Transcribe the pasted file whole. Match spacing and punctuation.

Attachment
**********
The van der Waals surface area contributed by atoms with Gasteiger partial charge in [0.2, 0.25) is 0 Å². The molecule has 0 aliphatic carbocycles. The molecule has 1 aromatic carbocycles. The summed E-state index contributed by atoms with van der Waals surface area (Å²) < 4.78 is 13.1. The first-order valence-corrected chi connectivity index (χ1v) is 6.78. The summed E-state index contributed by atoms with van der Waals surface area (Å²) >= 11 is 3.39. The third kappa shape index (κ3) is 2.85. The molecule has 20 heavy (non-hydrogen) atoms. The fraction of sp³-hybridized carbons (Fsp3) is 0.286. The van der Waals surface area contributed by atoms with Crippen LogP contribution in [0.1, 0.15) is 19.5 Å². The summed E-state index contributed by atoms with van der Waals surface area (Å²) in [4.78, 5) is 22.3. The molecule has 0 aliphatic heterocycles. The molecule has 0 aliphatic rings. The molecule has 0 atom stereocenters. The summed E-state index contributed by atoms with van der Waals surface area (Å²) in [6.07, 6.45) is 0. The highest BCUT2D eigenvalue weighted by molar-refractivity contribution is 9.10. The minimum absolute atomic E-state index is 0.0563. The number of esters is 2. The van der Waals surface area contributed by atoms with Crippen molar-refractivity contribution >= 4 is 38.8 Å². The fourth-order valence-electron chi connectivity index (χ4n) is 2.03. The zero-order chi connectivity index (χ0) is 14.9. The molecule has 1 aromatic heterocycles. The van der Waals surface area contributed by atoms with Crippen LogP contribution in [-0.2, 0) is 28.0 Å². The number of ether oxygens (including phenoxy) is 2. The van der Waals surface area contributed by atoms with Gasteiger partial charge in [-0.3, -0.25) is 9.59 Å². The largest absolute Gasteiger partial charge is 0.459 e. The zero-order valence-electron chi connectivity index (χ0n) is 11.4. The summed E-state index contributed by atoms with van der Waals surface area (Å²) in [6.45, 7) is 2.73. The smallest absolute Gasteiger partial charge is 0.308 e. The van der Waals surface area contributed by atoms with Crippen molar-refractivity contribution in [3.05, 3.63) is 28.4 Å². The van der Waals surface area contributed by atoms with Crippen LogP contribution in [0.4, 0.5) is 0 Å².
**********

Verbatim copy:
The van der Waals surface area contributed by atoms with Gasteiger partial charge in [0.2, 0.25) is 0 Å². The molecule has 0 aliphatic carbocycles. The molecule has 1 aromatic carbocycles. The summed E-state index contributed by atoms with van der Waals surface area (Å²) < 4.78 is 13.1. The first-order valence-corrected chi connectivity index (χ1v) is 6.78. The summed E-state index contributed by atoms with van der Waals surface area (Å²) >= 11 is 3.39. The third kappa shape index (κ3) is 2.85. The molecule has 20 heavy (non-hydrogen) atoms. The fraction of sp³-hybridized carbons (Fsp3) is 0.286. The van der Waals surface area contributed by atoms with Crippen LogP contribution in [0.1, 0.15) is 19.5 Å². The summed E-state index contributed by atoms with van der Waals surface area (Å²) in [4.78, 5) is 22.3. The molecule has 0 aliphatic heterocycles. The molecule has 0 aliphatic rings. The molecule has 0 atom stereocenters. The summed E-state index contributed by atoms with van der Waals surface area (Å²) in [6.07, 6.45) is 0. The highest BCUT2D eigenvalue weighted by molar-refractivity contribution is 9.10. The minimum absolute atomic E-state index is 0.0563. The number of esters is 2. The van der Waals surface area contributed by atoms with Crippen molar-refractivity contribution >= 4 is 38.8 Å². The fourth-order valence-electron chi connectivity index (χ4n) is 2.03. The zero-order chi connectivity index (χ0) is 14.9. The molecule has 1 aromatic heterocycles. The van der Waals surface area contributed by atoms with Crippen LogP contribution in [-0.2, 0) is 28.0 Å². The number of ether oxygens (including phenoxy) is 2. The van der Waals surface area contributed by atoms with Gasteiger partial charge in [-0.3, -0.25) is 9.59 Å². The largest absolute Gasteiger partial charge is 0.459 e. The zero-order valence-electron chi connectivity index (χ0n) is 11.4. The summed E-state index contributed by atoms with van der Waals surface area (Å²) in [6.45, 7) is 2.73. The smallest absolute Gasteiger partial charge is 0.308 e. The van der Waals surface area contributed by atoms with Crippen molar-refractivity contribution in [3.05, 3.63) is 28.4 Å². The van der Waals surface area contributed by atoms with Crippen LogP contribution in [0.4, 0.5) is 0 Å².